GREAT COMMISSION

The Great Commission

Acts 1: 8-9

Jesus said to the disciples: ‘It is not for you to know the times or dates the Father has set by his own authority. But you will receive power when the Holy Spirit comes on you; and you will be my witnesses in Jerusalem, and in all Judea and Samaria, and to the ends of the earth.’

After he said this, he was taken up before their very eyes, and a cloud hid him from their sight.

I Corinthians 2: 1-5

When I came to you, I did not come with eloquence or human wisdom as I proclaimed to you the testimony about God (or ‘God’s mystery’) For I resolved to know nothing while I was with you except Jesus Christ and him crucified. I came to you in weakness with great fear and trembling. My message and my preaching were not with wise and persuasive words, but with a demonstration of the Spirit’s power, so that your faith might not rest on human wisdom, but on God’s power.

 

The Church’s Missionary Mandate

 News travels fast today… especially bad news!

  • But we have news for the world… the best and the worst news…

The best news is the good news of salvation available through Jesus Christ to every person who repents and calls upon Him to save

The worst news is that God hates sin and will not abide it in His presence… The wage we receive for sin is death

The best news is that lives can be and are transformed by God’s indwelling Spirit… the hopeless gain hope… the outcast finds welcome

The worst news is that Satan is at work in the world… those who do not call upon the Lord are exposed to Satan’s influence and power

The best news is that God does not want anyone to perish… eternal life with God is promised

The worst news is that Hell is a real place.

Think about the people you knowThey can probably be described in one of the following ways…

  1. They never give God or church a thought.
  2. They are cynical about Christianity and use any opportunity to scorn and criticise. (A small group but extremely vocal!)
  3. They consider churchgoers to be quaint and harmless.
  4. They show a polite interest in Christian things but don’t see them as significant for their lives.
  5. They will attend church social events, as long the events have little or no ‘religious’ content.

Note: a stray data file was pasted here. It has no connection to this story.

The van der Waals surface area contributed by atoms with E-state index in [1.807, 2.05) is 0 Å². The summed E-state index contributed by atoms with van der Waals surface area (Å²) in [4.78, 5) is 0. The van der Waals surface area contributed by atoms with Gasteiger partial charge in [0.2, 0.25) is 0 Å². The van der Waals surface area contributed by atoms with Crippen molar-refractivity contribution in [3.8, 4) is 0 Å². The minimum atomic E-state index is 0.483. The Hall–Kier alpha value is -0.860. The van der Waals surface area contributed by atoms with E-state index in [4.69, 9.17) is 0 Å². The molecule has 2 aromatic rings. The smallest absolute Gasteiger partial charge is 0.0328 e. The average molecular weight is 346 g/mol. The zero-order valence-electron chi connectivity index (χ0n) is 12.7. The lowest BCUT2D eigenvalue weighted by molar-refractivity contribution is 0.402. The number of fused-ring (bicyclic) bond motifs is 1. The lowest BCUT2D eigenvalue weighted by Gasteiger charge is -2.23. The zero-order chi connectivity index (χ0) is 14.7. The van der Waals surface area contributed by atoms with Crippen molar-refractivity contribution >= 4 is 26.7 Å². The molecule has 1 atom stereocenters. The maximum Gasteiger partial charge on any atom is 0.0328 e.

6. They attend a few church services then fade from the scene.
  7. They embrace the truth about Christ and His saving power but don’t respond wholeheartedly… They remain on the fringes.
  8. They embrace the truth and become an integral part of church life and witness.

As we consider the Great Commission and the most appropriate way to influence this diverse group of people, it is important look closely at exactly what Jesus said and how He went about it

Five points are relevant:

  1. The Great Commission is for ‘ordinary’ people
  • Jesus interacted with ‘ordinary’ people: slaves and free; naughty and nice; men and women; rich and poor; married and single
  • No one was seen as beyond His influence or not worthy to be helped and challenged apart from insincere time-wasters!
  • And Jesus used people from a wide spectrum of society to take the message of the Gospel… fishermen, intellectuals, accountants, doctors, family men, single and married people…
  • He didn’t look for super-saints or someone of a particular status
  • He simply looked and still looks for people who will follow Him

As for Christians, James Stewart commented as follows:

The concern for world evangelisation is not something tacked on to a person’s personal Christianity, which he may take or leave as he chooses. It is rooted in the character of the God who has come to us in Christ Jesus. Thus, it can never be the province of a few enthusiasts, a sideline or a speciality of those who happen to have a bent that way. It is the distinctive mark of being a Christian.